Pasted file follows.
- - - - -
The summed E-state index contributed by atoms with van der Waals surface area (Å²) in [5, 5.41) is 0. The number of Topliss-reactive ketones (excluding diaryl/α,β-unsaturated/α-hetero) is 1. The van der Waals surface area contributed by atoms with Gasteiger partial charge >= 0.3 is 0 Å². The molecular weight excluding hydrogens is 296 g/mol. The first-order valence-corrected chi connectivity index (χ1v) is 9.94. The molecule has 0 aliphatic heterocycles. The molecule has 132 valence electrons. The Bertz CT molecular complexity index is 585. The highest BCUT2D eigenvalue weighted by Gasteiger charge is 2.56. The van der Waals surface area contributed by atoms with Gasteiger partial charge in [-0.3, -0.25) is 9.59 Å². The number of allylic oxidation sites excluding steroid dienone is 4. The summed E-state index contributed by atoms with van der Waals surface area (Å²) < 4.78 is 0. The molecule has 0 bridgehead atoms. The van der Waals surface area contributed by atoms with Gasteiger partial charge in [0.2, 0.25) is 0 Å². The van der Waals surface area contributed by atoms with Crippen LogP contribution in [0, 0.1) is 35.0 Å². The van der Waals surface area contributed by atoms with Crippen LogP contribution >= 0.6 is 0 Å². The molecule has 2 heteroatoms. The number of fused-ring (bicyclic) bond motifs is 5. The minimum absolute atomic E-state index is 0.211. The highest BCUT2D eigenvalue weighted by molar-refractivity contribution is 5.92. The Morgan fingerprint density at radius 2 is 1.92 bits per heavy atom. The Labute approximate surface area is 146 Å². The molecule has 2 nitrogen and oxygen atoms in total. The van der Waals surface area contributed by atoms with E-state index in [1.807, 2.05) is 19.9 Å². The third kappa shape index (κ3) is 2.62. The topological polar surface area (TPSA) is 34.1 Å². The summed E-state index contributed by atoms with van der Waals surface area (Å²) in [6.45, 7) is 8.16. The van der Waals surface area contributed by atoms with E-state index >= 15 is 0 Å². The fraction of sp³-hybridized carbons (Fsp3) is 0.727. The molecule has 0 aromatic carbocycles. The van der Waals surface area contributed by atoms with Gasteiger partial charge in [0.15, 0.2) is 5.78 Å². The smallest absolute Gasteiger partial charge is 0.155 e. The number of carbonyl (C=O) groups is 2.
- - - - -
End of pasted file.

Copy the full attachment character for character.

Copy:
The summed E-state index contributed by atoms with van der Waals surface area (Å²) in [5, 5.41) is 0. The number of Topliss-reactive ketones (excluding diaryl/α,β-unsaturated/α-hetero) is 1. The van der Waals surface area contributed by atoms with Gasteiger partial charge >= 0.3 is 0 Å². The molecular weight excluding hydrogens is 296 g/mol. The first-order valence-corrected chi connectivity index (χ1v) is 9.94. The molecule has 0 aliphatic heterocycles. The molecule has 132 valence electrons. The Bertz CT molecular complexity index is 585. The highest BCUT2D eigenvalue weighted by Gasteiger charge is 2.56. The van der Waals surface area contributed by atoms with Gasteiger partial charge in [-0.3, -0.25) is 9.59 Å². The number of allylic oxidation sites excluding steroid dienone is 4. The summed E-state index contributed by atoms with van der Waals surface area (Å²) < 4.78 is 0. The molecule has 0 bridgehead atoms. The van der Waals surface area contributed by atoms with Gasteiger partial charge in [0.2, 0.25) is 0 Å². The van der Waals surface area contributed by atoms with Crippen LogP contribution in [0, 0.1) is 35.0 Å². The van der Waals surface area contributed by atoms with Crippen LogP contribution >= 0.6 is 0 Å². The molecule has 2 heteroatoms. The number of fused-ring (bicyclic) bond motifs is 5. The minimum absolute atomic E-state index is 0.211. The highest BCUT2D eigenvalue weighted by molar-refractivity contribution is 5.92. The Morgan fingerprint density at radius 2 is 1.92 bits per heavy atom. The Labute approximate surface area is 146 Å². The molecule has 2 nitrogen and oxygen atoms in total. The van der Waals surface area contributed by atoms with E-state index in [1.807, 2.05) is 19.9 Å². The third kappa shape index (κ3) is 2.62. The topological polar surface area (TPSA) is 34.1 Å². The summed E-state index contributed by atoms with van der Waals surface area (Å²) in [6.45, 7) is 8.16. The van der Waals surface area contributed by atoms with E-state index >= 15 is 0 Å². The fraction of sp³-hybridized carbons (Fsp3) is 0.727. The molecule has 0 aromatic carbocycles. The van der Waals surface area contributed by atoms with Gasteiger partial charge in [0.15, 0.2) is 5.78 Å². The smallest absolute Gasteiger partial charge is 0.155 e. The number of carbonyl (C=O) groups is 2.